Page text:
Dry mouth prevalence could rise dramatically in future

Dec. 7, 2006
Aging population, increasing medication use, and higher diabetes rates expected to contribute to problem.

PARSIPPANY, New Jersey--America's aging population, skyrocketing incidence of diabetes and increasing medication use are projected to contribute to a significant rise in dry mouth in coming years, say industry professionals.

Dentists and hygienists should be prepared to screen every patient for the condition, they advise, and help sufferers address its accompanying oral health ramifications. Research shows that caries, oral candidiasis and periodontal diseases can occur as the result of dry mouth, but the right treatments and vigilant oral care may help patients avoid the worst of these problems.

"Because dry mouth is linked to many health conditions and is a side effect of numerous medications, we can expect to see an increased incidence as the population ages," says Ronald Rupp, DMD, senior manager, professional relations for GlaxoSmithKline.

"A particular concern is diabetes, which comes with a host of oral health problems, including dry mouth or xerostomia, and is projected to increase by as much as 165 percent by the year 2050."

Experts say that approximately 64 percent of all dry mouth episodes have been associated with medication use. There are nearly 400 commonly prescribed medications associated with dry mouth, including antidepressants, anticholinergics, analgesics and anti-inflammatory agents.

Because of these links, the condition is now being observed in young and middle-aged patients on medication, in addition to the elderly population. Beyond diabetes, other common medical conditions, such as depression and arthritis, can contribute to dry mouth. Lifestyle factors such as stress and tobacco use can additionally aggravate the problem.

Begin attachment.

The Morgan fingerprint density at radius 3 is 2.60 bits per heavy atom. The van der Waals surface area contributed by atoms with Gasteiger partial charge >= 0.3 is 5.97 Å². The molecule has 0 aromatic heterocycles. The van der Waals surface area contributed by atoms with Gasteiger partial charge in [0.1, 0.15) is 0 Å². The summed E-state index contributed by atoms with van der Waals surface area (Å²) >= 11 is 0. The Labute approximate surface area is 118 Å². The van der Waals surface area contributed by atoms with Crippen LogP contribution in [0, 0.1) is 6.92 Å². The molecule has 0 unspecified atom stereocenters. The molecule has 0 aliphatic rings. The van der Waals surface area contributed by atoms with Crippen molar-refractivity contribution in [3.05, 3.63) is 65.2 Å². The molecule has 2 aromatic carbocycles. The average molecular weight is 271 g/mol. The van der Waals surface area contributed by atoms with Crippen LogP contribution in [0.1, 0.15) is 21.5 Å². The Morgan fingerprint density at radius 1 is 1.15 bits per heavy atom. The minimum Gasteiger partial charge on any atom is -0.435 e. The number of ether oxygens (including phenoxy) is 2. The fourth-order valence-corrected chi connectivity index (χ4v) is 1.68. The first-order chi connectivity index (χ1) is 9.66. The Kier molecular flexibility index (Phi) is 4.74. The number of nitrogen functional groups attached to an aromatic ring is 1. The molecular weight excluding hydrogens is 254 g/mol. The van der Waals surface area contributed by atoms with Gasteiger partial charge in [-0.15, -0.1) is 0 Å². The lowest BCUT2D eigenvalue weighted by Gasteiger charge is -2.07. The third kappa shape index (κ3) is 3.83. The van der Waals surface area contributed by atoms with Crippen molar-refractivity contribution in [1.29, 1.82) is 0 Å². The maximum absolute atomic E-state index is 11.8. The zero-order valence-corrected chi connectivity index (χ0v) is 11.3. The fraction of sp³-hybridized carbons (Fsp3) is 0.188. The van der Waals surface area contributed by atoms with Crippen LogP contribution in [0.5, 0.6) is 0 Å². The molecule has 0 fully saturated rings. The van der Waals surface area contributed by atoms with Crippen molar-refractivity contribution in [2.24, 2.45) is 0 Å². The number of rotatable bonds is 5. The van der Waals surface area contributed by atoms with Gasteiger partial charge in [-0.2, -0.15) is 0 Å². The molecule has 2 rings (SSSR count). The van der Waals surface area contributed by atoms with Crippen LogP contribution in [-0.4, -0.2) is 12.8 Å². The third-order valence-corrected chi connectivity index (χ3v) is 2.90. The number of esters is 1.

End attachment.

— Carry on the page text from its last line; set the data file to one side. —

For patients with dry mouth, there are a number of preventive and palliative measures to help keep the mouth moist. Dental professionals can suggest patients avoid tobacco and caffeinated drinks and use a humidifier in their homes.

Oral moisturizing treatments, such as GlaxoSmithKline's Oasis, can help hydrate the mouth as well. The Oasis system includes a moisturizing mouthwash and moisturizing mouth spray, both of which provide moisturization for up to two hours, and are uniquely formulated to lock in moisture and prevent drying out.

Oasis Mouthwash can be used in the morning and at bedtime to cleanse and refresh the mouth, and should be used as part of a patient's daily oral care regimen. Oasis Mouth Spray provides immediate moisturization and can be used throughout the day and night for discreet, convenient relief of dry mouth symptoms.

The unique tri-hydra formulations of Oasis Mouthwash and Mouth Spray combine different polymers, humectants and water for optimum moisturization and mouth feel. This specially formulated polymer combination provides immediate and long-lasting help for dry mouth symptoms, such as oral dryness, speaking and eating difficulties and burning tongue. Oasis Mouthwash and Mouth Spray are safe for use with fluoride-treatment products and won't harm tooth enamel.

Both the Mouth Spray and Mouthwash have a mild mint flavor, and are sugar- and alcohol-free. Oasis Mouthwash is 16 oz. while Oasis Mouth Spray is 1 oz. Both are over-the-counter products, available at pharmacies and food stores nationwide.

"Dental professionals play a vital role in helping their patients maintain oral health while managing other systemic health conditions," states Lee Ann Catusco, RDH, associate brand manager, GlaxoSmithKline Consumer Healthcare.

"The current population trends underscore how important it is that dentists and hygienists are prepared to identify and treat dry mouth. Recommending Oasis Mouthwash and Mouth Spray is an excellent first step in helping patients manage the bothersome symptoms of xerostomia."

For more information about Oasis or GlaxoSmithKline's other oral care products, visit www.dental-professional.com.